My thought process goes like this. If I put a new turbo on, the head gasket will leak. Or, worse, a rod will find a new home outside the block. It's a decent running motor (220K), and a head gasket will take most of a Saturday to do and I'll be much of the way into the motor... Let's just do it right!

Ok, that leaves... Wash it?

That's right!! This thing needed a bath in the worst way, inside and out. The outside was very grimy from its environment. It looked like it had been parked in an industrial yard for the past few months and the white was dingy through the accumulated grime.

We spent $10 at the local self-serve car wash hosing away the grime. The underside was pretty clean though. It's not spotless, but it's much cleaner.

The interior, as you saw from previous pics, was in a world of hurt. Cleaning was not going to help that rear carpet.

I started casting about for sources for interior parts. My local yards had little, and the ones that had stuff were pretty proud of what they did have.

So I started casting about on Yotatech, Pirates, and other sites. And Google.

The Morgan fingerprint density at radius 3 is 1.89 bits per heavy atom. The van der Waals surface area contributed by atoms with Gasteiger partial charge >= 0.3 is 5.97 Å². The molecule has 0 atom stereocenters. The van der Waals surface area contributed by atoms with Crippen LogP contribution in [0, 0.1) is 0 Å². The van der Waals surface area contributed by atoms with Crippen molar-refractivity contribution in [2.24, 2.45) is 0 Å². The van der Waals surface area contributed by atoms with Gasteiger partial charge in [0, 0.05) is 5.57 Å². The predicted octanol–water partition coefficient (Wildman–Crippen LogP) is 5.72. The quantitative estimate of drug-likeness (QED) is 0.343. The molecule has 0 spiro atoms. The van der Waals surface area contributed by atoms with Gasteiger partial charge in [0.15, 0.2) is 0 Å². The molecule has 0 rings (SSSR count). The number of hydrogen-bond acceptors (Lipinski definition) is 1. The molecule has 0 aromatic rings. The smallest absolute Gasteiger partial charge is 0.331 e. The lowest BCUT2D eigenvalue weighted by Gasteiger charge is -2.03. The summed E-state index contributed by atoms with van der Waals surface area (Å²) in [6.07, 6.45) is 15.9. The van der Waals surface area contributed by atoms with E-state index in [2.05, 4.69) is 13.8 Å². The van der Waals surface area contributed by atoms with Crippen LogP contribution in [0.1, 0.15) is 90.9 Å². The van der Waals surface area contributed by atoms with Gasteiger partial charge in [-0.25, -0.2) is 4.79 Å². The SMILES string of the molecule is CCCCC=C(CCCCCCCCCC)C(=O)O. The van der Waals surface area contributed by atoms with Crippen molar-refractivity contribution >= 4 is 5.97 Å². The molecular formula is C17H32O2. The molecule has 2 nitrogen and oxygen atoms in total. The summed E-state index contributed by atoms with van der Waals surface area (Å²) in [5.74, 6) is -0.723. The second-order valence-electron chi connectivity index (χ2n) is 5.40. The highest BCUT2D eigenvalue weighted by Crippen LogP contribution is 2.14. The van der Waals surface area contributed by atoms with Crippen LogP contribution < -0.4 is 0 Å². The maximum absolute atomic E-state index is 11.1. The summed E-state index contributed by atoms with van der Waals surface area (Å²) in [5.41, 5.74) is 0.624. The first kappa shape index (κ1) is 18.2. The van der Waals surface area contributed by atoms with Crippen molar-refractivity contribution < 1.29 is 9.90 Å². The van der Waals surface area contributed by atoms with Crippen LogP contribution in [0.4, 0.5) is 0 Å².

And then I completely, totally lucked out. I turned out to be the 2nd poster for a guy who had a clean 89 (2 years new than mine) with the same paint scheme and interior color. Sadly, it was not power windows.

BUT! He was parting out whatever he could before he took advantage of the US Grubbimint's Cash4clunkers program. (The USG spent $3B of our money for about $380M in benefit. And a lot of new Japanese cars on the road. You decide of that was good for US citizens as a whole...).

Personally, I support people taking advantage of the program. It's a business decision, not a moral value.

This worked out to my incredible benefit as I got new seatbelts (all 5), headrests (my driver's seat looked like it had yellow dandruff), new REAR carpet (woo-hoo!!!), some rear topper trim, his radio, and some other goodies we'll be installing later.

Here's the detritus from the original headrest on the driver's side and why I really, really wanted new headrests. Not shown is that the design in the fabric is sewn in opposite of the direction of the fabric on the seat. I'll likely swap covers later. Much later.

Andrew is quite mechanical and I frequently find him swapping trucks on his skateboards when I'm pulling the motorcycle into the garage after a day at work.

Here he is pulling the driver's door apart so we could see how clean we could get the door panel. It came out pretty clean, but I didn't take a picture as it was dark by the time I put it back on after Andrew had headed off to bed since it was a school night. Dawn is amazing stuff (hey, they use it to clean oil spills).
Can you tell the new rear fender carpet from the old?

One other part I got was the rear trim for the topper. Someone had cracked both of the originals. Look at the dust/grime on it. That's all over the rest of the interior, and is much worse on the dash (the dash is clean in the original sales pics, so I'm guessing it's from the guy I bought it from).